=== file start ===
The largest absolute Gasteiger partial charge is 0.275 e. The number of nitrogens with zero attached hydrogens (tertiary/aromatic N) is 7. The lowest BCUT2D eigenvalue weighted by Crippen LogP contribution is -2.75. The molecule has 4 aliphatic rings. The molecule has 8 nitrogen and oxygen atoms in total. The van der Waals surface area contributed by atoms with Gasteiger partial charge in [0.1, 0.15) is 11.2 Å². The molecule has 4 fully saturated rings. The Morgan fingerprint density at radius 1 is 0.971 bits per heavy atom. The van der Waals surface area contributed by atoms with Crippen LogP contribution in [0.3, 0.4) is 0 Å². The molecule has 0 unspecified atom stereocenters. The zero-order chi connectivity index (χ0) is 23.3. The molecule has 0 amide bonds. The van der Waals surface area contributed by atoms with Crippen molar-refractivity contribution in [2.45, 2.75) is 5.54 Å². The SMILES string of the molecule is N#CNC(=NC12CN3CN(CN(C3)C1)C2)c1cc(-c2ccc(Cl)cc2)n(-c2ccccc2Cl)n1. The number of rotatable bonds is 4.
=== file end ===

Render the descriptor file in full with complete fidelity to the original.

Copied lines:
The largest absolute Gasteiger partial charge is 0.275 e. The number of nitrogens with zero attached hydrogens (tertiary/aromatic N) is 7. The lowest BCUT2D eigenvalue weighted by Crippen LogP contribution is -2.75. The molecule has 4 aliphatic rings. The molecule has 8 nitrogen and oxygen atoms in total. The van der Waals surface area contributed by atoms with Gasteiger partial charge in [0.1, 0.15) is 11.2 Å². The molecule has 4 fully saturated rings. The Morgan fingerprint density at radius 1 is 0.971 bits per heavy atom. The van der Waals surface area contributed by atoms with Crippen LogP contribution in [0.3, 0.4) is 0 Å². The molecule has 0 unspecified atom stereocenters. The zero-order chi connectivity index (χ0) is 23.3. The molecule has 0 amide bonds. The van der Waals surface area contributed by atoms with Crippen molar-refractivity contribution in [2.45, 2.75) is 5.54 Å². The SMILES string of the molecule is N#CNC(=NC12CN3CN(CN(C3)C1)C2)c1cc(-c2ccc(Cl)cc2)n(-c2ccccc2Cl)n1. The number of rotatable bonds is 4.